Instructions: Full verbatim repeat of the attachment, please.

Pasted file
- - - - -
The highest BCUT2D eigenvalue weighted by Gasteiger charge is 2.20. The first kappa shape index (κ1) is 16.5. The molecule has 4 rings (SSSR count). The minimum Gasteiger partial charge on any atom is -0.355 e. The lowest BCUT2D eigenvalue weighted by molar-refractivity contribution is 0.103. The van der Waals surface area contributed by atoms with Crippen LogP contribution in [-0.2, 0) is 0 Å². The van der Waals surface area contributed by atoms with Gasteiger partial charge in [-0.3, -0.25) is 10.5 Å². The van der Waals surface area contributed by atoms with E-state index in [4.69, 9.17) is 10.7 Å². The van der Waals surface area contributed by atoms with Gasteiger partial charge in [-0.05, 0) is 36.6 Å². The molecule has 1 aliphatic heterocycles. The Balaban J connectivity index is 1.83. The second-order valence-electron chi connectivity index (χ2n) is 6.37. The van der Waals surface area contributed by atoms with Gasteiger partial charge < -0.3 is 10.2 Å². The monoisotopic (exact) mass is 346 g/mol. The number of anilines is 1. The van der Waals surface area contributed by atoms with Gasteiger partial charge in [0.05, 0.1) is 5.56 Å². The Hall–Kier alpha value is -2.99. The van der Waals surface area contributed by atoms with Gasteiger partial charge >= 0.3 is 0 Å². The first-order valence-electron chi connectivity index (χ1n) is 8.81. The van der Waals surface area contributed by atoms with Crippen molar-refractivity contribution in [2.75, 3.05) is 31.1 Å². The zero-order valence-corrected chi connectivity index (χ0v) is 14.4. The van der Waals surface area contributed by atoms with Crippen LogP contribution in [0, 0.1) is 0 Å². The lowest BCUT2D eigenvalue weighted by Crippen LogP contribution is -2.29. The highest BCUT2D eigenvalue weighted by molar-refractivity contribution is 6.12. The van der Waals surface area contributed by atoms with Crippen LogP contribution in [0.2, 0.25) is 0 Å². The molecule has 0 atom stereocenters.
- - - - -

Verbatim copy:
The highest BCUT2D eigenvalue weighted by Gasteiger charge is 2.20. The first kappa shape index (κ1) is 16.5. The molecule has 4 rings (SSSR count). The minimum Gasteiger partial charge on any atom is -0.355 e. The lowest BCUT2D eigenvalue weighted by molar-refractivity contribution is 0.103. The van der Waals surface area contributed by atoms with Crippen LogP contribution in [-0.2, 0) is 0 Å². The van der Waals surface area contributed by atoms with Gasteiger partial charge in [-0.3, -0.25) is 10.5 Å². The van der Waals surface area contributed by atoms with E-state index in [4.69, 9.17) is 10.7 Å². The van der Waals surface area contributed by atoms with Gasteiger partial charge in [-0.05, 0) is 36.6 Å². The molecule has 1 aliphatic heterocycles. The Balaban J connectivity index is 1.83. The second-order valence-electron chi connectivity index (χ2n) is 6.37. The van der Waals surface area contributed by atoms with Gasteiger partial charge < -0.3 is 10.2 Å². The monoisotopic (exact) mass is 346 g/mol. The number of anilines is 1. The van der Waals surface area contributed by atoms with Gasteiger partial charge in [0.05, 0.1) is 5.56 Å². The Hall–Kier alpha value is -2.99. The van der Waals surface area contributed by atoms with Gasteiger partial charge >= 0.3 is 0 Å². The first-order valence-electron chi connectivity index (χ1n) is 8.81. The van der Waals surface area contributed by atoms with Crippen molar-refractivity contribution in [2.75, 3.05) is 31.1 Å². The zero-order valence-corrected chi connectivity index (χ0v) is 14.4. The van der Waals surface area contributed by atoms with Crippen LogP contribution in [0, 0.1) is 0 Å². The lowest BCUT2D eigenvalue weighted by Crippen LogP contribution is -2.29. The highest BCUT2D eigenvalue weighted by molar-refractivity contribution is 6.12. The van der Waals surface area contributed by atoms with Crippen LogP contribution in [0.2, 0.25) is 0 Å². The molecule has 0 atom stereocenters.